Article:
State’s pioneers were a sturdy, independent bunch
Appeal Staff Writer
Though the Comstock was known as the “Richest Place on Earth,” Nevada’s early days were tough on its first settlers.
Brutally hard work, poverty, horrendous heat in summer, bitter cold and deep snow in winter and short lifespans were the norm for the pioneers that settled the state.
“Extreme isolation was one of the main facts of life, because they weren’t having these dry winters,” said Sally Zanjani, a faculty member at the University of Nevada, Reno’s political science department, and author of a book on the state’s early years. “The Sierra had them snowed in; there was no crossing.”
Not only was life difficult, but the first 10 years saw dramatic change, transforming the area from part of Utah Territory when it was first settled in 1851 to becoming a territory of its own in 1861.
“It’s amazing how short a span is involved here,” she said. “From 1851, when the first trader rolled his wagons into Mormon Station to 1861, when we got our territory.”
Zanjani will share stories of the state’s beginnings at the Nevada State Museum at 7:30 p.m. Tuesday.
She is the author of “Devils Will Reign: How Nevada Began,” which tells of Nevada’s early development.
“They (settlers) didn’t want to be ruled by the Utah theocracy,” she said. “The old settlers hated it. They were all those miles away from the seat of government in Utah and that was a great inconvenience.”
The book’s title, “Devils Will Reign” is a quote from Orson Hyde, who was sent to Nevada by Brigham Young to organize the Mormon colony.
“He rapidly exceeded his instructions and wanted to organize an agricultural empire, and said ‘devils will reign if we don’t get in,'” she said.
She said although settlers didn’t like the Utah territorial government, they didn’t fight it directly.
“In many ways the old settlers just backed off, they would not obey the government, they wouldn’t pay the taxes,” she said.
She will discuss the lives of those pioneers, and how the development and impact of the Comstock pushed the settlers to create first a territorial, then a state government.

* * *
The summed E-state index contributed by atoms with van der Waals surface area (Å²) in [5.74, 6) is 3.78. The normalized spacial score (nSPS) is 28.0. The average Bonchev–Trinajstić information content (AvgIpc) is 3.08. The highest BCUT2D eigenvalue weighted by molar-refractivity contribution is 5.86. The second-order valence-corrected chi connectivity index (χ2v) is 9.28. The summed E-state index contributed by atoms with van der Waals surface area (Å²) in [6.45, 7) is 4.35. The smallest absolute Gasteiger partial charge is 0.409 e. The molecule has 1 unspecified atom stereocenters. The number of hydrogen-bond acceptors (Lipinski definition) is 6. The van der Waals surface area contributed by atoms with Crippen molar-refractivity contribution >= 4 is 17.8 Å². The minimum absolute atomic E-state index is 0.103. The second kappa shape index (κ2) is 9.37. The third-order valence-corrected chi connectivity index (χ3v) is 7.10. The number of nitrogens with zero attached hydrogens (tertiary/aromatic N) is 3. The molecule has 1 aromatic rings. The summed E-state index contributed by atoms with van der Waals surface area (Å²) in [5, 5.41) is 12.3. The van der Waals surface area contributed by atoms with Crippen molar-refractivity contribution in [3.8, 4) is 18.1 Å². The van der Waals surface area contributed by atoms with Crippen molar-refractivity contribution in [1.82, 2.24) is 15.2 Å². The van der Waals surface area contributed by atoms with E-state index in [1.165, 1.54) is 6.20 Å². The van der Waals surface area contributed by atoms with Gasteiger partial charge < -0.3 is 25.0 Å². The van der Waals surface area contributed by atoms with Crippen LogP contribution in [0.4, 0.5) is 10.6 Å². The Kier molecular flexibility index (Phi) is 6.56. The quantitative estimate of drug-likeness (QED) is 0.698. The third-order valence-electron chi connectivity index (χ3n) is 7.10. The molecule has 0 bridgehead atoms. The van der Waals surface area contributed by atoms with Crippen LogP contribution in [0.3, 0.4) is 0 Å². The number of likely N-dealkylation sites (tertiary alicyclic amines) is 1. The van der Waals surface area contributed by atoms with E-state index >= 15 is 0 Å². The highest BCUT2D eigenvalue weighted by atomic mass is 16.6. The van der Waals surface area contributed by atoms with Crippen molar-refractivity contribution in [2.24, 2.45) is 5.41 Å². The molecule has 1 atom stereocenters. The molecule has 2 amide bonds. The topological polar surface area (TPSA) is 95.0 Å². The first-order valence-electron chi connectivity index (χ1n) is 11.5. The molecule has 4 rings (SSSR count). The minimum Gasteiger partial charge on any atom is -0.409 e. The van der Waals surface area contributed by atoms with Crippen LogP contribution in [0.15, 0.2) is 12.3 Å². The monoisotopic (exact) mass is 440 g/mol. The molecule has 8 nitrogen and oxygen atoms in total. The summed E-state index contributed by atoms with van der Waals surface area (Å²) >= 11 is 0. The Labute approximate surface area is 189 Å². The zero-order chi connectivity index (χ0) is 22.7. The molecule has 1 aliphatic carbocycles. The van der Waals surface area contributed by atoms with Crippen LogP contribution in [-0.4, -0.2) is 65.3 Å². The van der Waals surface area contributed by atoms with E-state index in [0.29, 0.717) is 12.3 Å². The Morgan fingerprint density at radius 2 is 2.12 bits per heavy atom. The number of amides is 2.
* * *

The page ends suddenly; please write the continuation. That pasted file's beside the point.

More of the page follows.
Listeners will recognize some of the names of the Comstock prospectors, like James “Ol’ Virginny” Finney, but might be less familiar with Italian aristocrat Leonetto Cipriani, or the Grosh brothers, Ethan and Hosea, whose letters to their father in Pennsylvania are the only records of what prospectors’ lives on the Comstock were like.
“Much of the time these letters are about how miserable it is, how they’re in poverty, and the heat,” she said. “These guys had been slowly working their way up Gold Canyon, looking for gold, thinking silver was worthless. They thought it was that cursed blue mud that was clogging up their rockers that they threw away.”
She said the mystery that surrounds the Grosh brothers is whether or not they actually found riches before the tragedy that ended in their early deaths.
“Most of the people of the day thought they had not found it, but they would have if they had lived longer,” she said.
Zanjani also will discuss the agricultural scene of the Dayton and Carson valleys, which fed the miners on the Comstock, who were often the forces behind the push for territorial status.
“It was their excitement over the Comstock Lode that brought us our own territory,” she said. “Of course, the crystal ball was as clouded for them as it is for us, so they never knew this was not going to be like another California gold rush.”
“Devils Will Reign” is Zanjani’s ninth book on the history of Nevada and the West.
She thinks there still are important lessons Nevadans can learn from their past.
“I think reading about the hardships and privations of the pioneers teaches us how easy we really have it, and what a struggle it sometimes is to attain your goals,” she said.
• Contact reporter Karen Woodmansee at firstname.lastname@example.org or 881-7351.
If You Go
WHAT: “Devils Will Reign: How Nevada Began” presentation by Sally Zanjani
WHEN: 7:30 p.m. Tuesday
WHERE: Nevada State Museum, 600 N. Carson St., Carson City
COST: $5 adults; $3 for seniors; free for members and children
CALL: 687-4810, ext. 239.